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The Woes of a Union in Trouble

I understand why unions exist. Fair wages, fair hours, fair benefits. But what happens when you are a part of a union that you don’t agree with? I am a new hire at MaineToday and the Portland Press Herald. The job I was hired for, the content producer for MaineBusiness.com, is a guild position – meaning that the position is covered under the Portland Newspaper Guild. I am a part of the guild whether I want to be or not. But to me the benefits – a fair starting wage for my experience and expertise – don’t outweigh the rules I must abide by for being a part of the guild.

I understand why unions exist. Fair wages, fair hours, fair benefits. But what happens when you are a part of a union that you don’t agree with?

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I am a new hire at MaineToday and the Portland Press Herald. The job I was hired for, the content producer for MaineBusiness.com, is a guild position – meaning that the position is covered under the Portland Newspaper Guild. I am a part of the guild whether I want to be or not.

But to me the benefits – a fair starting wage for my experience and expertise – don’t outweigh the rules I must abide by for being a part of the guild.

For one, I have been working without health insurance since the middle of May. My health insurance doesn’t kick in until July 1. Good thing I haven’t gotten into a major accident and I had enough of my prescription meds to tide me over. Two, I wont have a full two weeks of vacation until sometime so far into the future of 2009 that I have forgotten the date.

MaineToday shares it’s office space in the Portland Press Herald building with The Maine Switch – a free weekly paper that has already been downsized by 70 percent. I offered my services as an unpaid freelance writer to help them fill their business section. The editor thanked me for my team attitude but told me that because I was part of the guild that, because writing for Switch wasn’t in my contract, that I couldn’t publish content. Huh? I’m not even asking to be compensated for my extra time in creating content for the paper. Wouldn’t it save money for me to pitch in rather than to pay a freelancer? These are the things that are outdated and ridiculous to me.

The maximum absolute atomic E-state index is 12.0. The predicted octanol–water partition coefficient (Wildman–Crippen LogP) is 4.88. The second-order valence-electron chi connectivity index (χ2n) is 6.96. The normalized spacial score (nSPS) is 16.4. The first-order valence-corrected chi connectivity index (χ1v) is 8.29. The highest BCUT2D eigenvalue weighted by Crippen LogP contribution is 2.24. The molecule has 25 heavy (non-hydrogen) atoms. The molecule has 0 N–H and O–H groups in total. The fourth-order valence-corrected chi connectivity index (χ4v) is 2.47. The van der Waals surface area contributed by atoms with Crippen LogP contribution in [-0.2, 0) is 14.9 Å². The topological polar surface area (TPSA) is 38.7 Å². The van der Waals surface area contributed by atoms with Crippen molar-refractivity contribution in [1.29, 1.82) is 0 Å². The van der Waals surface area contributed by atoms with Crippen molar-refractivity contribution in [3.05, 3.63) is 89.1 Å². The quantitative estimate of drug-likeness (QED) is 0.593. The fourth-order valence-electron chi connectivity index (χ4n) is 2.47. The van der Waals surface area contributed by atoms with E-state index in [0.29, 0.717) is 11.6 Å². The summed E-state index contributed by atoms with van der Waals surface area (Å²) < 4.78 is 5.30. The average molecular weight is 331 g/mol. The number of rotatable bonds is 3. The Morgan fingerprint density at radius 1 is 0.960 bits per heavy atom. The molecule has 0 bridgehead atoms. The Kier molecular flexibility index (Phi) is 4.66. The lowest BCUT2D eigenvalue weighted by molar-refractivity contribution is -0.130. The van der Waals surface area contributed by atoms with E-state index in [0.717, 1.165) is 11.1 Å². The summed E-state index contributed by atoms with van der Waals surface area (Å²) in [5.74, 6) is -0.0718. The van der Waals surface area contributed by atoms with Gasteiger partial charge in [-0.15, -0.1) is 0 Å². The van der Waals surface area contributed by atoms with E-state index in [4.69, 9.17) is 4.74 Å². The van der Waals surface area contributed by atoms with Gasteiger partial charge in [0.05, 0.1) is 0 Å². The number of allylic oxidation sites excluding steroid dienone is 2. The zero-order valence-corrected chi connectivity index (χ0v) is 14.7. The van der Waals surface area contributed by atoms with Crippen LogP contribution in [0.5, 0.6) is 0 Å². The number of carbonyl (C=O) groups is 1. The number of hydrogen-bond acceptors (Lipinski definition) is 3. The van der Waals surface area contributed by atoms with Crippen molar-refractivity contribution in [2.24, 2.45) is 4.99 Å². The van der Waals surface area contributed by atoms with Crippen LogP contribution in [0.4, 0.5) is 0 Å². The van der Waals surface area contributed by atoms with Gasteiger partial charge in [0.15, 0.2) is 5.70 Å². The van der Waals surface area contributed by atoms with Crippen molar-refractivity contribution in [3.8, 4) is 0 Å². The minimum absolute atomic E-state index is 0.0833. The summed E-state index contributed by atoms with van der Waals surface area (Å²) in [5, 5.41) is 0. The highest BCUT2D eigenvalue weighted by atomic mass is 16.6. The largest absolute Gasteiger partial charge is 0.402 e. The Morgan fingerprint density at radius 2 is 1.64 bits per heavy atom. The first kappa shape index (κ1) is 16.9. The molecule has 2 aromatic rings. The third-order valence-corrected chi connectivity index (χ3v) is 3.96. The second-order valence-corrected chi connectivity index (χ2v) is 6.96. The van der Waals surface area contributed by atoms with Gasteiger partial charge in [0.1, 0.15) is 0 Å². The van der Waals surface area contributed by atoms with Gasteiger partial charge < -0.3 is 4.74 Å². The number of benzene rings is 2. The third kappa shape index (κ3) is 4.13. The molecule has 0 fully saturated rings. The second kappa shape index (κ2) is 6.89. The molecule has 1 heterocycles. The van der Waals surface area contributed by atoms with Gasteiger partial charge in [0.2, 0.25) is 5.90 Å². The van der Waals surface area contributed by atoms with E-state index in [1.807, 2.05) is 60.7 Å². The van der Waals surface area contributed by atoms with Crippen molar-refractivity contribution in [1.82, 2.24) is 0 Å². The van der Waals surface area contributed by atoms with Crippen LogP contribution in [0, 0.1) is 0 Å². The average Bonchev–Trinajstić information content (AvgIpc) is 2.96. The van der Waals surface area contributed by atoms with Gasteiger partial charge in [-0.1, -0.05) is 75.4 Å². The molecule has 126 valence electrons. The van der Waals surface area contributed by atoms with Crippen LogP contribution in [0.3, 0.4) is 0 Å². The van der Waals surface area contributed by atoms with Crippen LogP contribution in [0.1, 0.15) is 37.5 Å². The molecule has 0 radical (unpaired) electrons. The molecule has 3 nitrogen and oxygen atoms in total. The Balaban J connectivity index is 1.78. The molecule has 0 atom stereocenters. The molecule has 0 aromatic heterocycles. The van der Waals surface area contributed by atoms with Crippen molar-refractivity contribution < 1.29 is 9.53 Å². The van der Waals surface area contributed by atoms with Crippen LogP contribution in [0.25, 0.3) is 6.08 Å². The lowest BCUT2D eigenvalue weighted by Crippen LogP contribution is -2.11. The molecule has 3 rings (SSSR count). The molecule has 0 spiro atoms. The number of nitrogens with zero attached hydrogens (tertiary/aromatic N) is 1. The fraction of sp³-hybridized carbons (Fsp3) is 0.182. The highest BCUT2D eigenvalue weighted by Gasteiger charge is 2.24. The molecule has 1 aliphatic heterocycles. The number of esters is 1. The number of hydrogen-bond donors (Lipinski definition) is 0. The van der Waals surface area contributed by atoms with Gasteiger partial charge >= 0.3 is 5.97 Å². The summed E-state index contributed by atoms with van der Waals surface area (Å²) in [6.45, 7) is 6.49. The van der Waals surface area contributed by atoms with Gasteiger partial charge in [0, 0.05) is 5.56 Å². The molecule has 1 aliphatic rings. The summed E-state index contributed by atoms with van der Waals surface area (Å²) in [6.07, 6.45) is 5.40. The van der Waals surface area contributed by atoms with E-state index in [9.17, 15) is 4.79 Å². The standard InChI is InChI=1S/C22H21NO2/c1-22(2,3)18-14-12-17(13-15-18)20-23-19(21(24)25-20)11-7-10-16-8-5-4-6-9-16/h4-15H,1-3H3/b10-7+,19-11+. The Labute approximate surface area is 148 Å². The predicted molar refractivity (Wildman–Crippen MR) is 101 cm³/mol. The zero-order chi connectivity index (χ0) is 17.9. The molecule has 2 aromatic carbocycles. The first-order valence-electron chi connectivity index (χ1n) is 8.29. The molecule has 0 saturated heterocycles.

The Blethen Maine Newspapers – The Portland Press Herald, the Kennebec Journal and the Morning Sentinel are up for sale. The Blethen family doesn’t have the resources – financial and personal – to keep running the papers. There have been four rounds of layoffs in the past 12 months. They are looking to sell to someone who has the capital and the desire to invest in the technology the newspapers need. And there are interested parties.

There’s just one problem. The Guild. On Tuesday Blethen Maine Newspapers filed suit against The Portland Newspaper Guild in U.S. District Court. The dispute revolves around whether the new owner(s) of the paper would have to honor the contracts of the existing guild members. The guild thinks it should while potential buyers do not. And can you blame them?

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Of course the guild members want to secure their jobs – but I don’t believe this is the way to go about it. If the court finds in favor of the guild than the potential buyers will back out – none of them are interested in having to honor guild contracts – leaving the company in the hands of Blethen until who knows when. If Blethen continues to own the company there will be more layoffs for certain.

If the court finds in favor of Blethen then they will most likely sell the company to one of the interested buyers and the new owners may – or may not – change the personnel. Either way, the chances that guild members are going to lose their jobs neither increase or decrease.

My argument is this: I would rather have an interested party who is committed to the success of these newspapers take over. They will have the funds to keep the papers staffed and running smoothly. They will be able to invest in new technology that will keep us up to date with our competitors. If the Blethen family must keep control of the papers the future is grim. There will be more layoffs and animosity towards the guild.

I see the guild as being selfish. They seem to want to go down with the ship, which is helping no one in the process.

MaineBusiness.com

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